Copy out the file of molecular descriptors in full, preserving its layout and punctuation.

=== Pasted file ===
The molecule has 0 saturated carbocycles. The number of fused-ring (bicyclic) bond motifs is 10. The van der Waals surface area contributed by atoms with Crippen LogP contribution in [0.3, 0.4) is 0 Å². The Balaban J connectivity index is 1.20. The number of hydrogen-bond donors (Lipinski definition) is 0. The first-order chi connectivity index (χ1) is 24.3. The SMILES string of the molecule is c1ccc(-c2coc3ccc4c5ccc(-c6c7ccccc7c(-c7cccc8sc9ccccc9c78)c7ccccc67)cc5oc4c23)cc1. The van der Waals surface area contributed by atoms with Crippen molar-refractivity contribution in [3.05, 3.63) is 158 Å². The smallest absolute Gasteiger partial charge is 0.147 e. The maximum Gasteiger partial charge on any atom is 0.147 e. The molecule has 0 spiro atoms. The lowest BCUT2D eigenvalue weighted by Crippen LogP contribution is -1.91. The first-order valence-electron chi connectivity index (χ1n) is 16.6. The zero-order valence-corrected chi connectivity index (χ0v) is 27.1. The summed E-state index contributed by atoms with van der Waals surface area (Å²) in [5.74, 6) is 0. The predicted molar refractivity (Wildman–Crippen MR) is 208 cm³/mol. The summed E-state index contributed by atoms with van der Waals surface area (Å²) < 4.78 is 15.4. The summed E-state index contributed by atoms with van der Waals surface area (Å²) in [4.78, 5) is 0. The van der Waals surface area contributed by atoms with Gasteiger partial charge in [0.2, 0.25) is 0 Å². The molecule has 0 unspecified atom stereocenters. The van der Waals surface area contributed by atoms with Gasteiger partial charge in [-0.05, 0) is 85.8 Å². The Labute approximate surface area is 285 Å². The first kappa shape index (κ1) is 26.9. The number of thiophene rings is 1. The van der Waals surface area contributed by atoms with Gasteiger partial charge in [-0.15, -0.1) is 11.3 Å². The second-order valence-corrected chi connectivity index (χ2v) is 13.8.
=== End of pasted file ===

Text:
The molecule has 0 saturated carbocycles. The number of fused-ring (bicyclic) bond motifs is 10. The van der Waals surface area contributed by atoms with Crippen LogP contribution in [0.3, 0.4) is 0 Å². The Balaban J connectivity index is 1.20. The number of hydrogen-bond donors (Lipinski definition) is 0. The first-order chi connectivity index (χ1) is 24.3. The SMILES string of the molecule is c1ccc(-c2coc3ccc4c5ccc(-c6c7ccccc7c(-c7cccc8sc9ccccc9c78)c7ccccc67)cc5oc4c23)cc1. The van der Waals surface area contributed by atoms with Crippen molar-refractivity contribution in [3.05, 3.63) is 158 Å². The smallest absolute Gasteiger partial charge is 0.147 e. The maximum Gasteiger partial charge on any atom is 0.147 e. The molecule has 0 spiro atoms. The lowest BCUT2D eigenvalue weighted by Crippen LogP contribution is -1.91. The first-order valence-electron chi connectivity index (χ1n) is 16.6. The zero-order valence-corrected chi connectivity index (χ0v) is 27.1. The summed E-state index contributed by atoms with van der Waals surface area (Å²) in [5.74, 6) is 0. The predicted molar refractivity (Wildman–Crippen MR) is 208 cm³/mol. The summed E-state index contributed by atoms with van der Waals surface area (Å²) < 4.78 is 15.4. The summed E-state index contributed by atoms with van der Waals surface area (Å²) in [4.78, 5) is 0. The van der Waals surface area contributed by atoms with Gasteiger partial charge in [0.2, 0.25) is 0 Å². The molecule has 0 unspecified atom stereocenters. The van der Waals surface area contributed by atoms with Gasteiger partial charge in [-0.05, 0) is 85.8 Å². The Labute approximate surface area is 285 Å². The first kappa shape index (κ1) is 26.9. The number of thiophene rings is 1. The van der Waals surface area contributed by atoms with Gasteiger partial charge in [-0.15, -0.1) is 11.3 Å². The second-order valence-corrected chi connectivity index (χ2v) is 13.8.